In Todd Haynes’ lesbian romance “Carol” and James Vanderbilt’s CBS news drama “Truth,” Cate Blanchett has a pair of opportunities for best actress recognition this year. However, per the Academy’s arbitrary rule for actors, only one of these performances will be granted passage should she garner enough votes to be nominated for each.
It was interesting that The Weinstein Company decided on a lead designation in “Carol” the week after “Truth” bowed in Toronto. Was there a sense that her self-competition there was nothing to be concerned about? While I had some major issues with “Truth” myself, I can’t imagine this would be the case as she’s fantastic in the film and as much a threat to be nominated there as for “Carol.” Maybe it was just staying the course on an obvious designation, as anyone with eyes would cry foul at shuffling her off to supporting (and some already have regarding Rooney Mara’s supporting classification in the film).
Here is the specific language regarding all of this from Rule Six of the Academy’s official eligibility guidelines: “In the event that two achievements by an actor or actress receive sufficient votes to be nominated in the same category, only one shall be nominated using the preferential tabulation process and such other allied procedures as may be necessary to achieve that result.”
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I have no idea what those “other allied procedures” might be, but the preferential system is enough to settle the issue if indeed it arises in January. So, as ever with this system, it’s a question of passion: Which performance is likely to register a higher ranking on the most ballots? On one hand, that could be boiled down to which film resonates more. “Carol” is more artful and moving than “Truth,” which is itself rather standard by comparison. But there will be voters more satisfied by the latter than the former, too. In addition, the Hollywood Foreign Press Association will provide no help when the Golden Globe nominations are announced, as there is no rule there preventing actors from being nominated twice in the same category. It’s kind of a stalemate.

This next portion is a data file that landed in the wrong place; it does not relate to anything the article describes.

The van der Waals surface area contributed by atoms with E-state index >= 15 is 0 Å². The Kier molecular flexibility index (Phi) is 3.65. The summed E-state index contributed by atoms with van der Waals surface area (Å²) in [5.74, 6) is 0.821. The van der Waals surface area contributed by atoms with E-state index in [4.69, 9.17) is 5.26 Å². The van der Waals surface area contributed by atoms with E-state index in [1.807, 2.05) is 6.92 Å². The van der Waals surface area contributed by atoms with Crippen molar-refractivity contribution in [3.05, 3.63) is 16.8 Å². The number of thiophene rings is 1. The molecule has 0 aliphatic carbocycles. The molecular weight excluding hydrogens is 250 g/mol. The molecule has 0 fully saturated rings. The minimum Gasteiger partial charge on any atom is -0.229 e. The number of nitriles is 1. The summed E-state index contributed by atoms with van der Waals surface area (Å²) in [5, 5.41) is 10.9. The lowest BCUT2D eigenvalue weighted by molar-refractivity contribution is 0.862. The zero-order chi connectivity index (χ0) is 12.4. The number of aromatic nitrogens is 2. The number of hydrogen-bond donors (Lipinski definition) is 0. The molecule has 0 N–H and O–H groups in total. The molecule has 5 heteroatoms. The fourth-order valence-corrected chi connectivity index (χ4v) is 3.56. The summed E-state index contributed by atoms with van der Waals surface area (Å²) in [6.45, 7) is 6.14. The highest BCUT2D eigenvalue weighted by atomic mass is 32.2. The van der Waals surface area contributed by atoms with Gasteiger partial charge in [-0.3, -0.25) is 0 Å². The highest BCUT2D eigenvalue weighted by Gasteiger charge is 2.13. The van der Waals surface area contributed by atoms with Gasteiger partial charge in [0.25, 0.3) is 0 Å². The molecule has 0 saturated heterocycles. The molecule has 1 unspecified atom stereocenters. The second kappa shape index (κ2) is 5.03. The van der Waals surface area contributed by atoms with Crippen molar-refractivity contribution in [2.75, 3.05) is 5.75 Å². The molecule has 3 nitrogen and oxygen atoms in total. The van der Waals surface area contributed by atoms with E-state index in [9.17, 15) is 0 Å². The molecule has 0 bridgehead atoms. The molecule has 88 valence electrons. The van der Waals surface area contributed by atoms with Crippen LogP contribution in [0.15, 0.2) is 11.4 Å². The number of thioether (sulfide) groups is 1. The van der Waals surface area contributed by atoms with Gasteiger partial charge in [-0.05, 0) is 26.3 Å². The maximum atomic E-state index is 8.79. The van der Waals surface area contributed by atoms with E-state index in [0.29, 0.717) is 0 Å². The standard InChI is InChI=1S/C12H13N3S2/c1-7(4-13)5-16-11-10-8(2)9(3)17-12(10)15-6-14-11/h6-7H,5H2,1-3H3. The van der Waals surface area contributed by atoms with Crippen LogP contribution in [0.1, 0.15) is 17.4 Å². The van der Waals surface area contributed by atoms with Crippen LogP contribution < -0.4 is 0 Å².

Blanchett owns “Truth” more than she does “Carol,” but she’s also the clear stand-out in each (as in the latter, Mara’s work is far more reserved while Blanchett’s pops with more verve and personality, just by nature of the characters they are playing). What’s interesting about each, though, and something that plays into a certain current in this year’s race, is that she’s tackling female characters who have agency over their own lives. Even in “Carol,” where Blanchett portrays a woman who must hide a part of who she is in an unaccepting society, she is still a strong-willed woman who maintains principle and control throughout.
I’m not even sure I could pick a personal favorite. I have issues with both movies (“Carol” is too muted for my taste, “Truth” too on-the-nose). By necessity, Blanchett provides more nuance in Haynes’ film. In Vanderbilt’s, however, the character is more fleshed out, making for a more complete picture of who she is. Seriously, flip a coin.
I think ultimately, if I had a ballot, I would put “Truth” on top. There just seems to be a little more going on with that performance, a dynamic balancing act as the events of the plot weigh heavily on the character throughout. Blanchett never falters, outshining the film itself. And my hunch is voters might feel the same way.
Or not. We’ll have to see how it pans out. But I would argue it’s a reminder that the Academy’s rule here is unnecessarily restrictive. After all, there is no rule stipulating that a cinematographer can only be cited once in a given year (just ask Roger Deakins). Or a costume designer (Colleen Atwood, Sandy Powell). Or a film editor (Michael Kahn). Why be so hard on actors? If voters decide that an actor is deserving of two nominations for separate films in one category, there should not be a mechanism preventing that scenario. Such an occurrence would be rare enough as it is, and such rarity ought to be celebrated.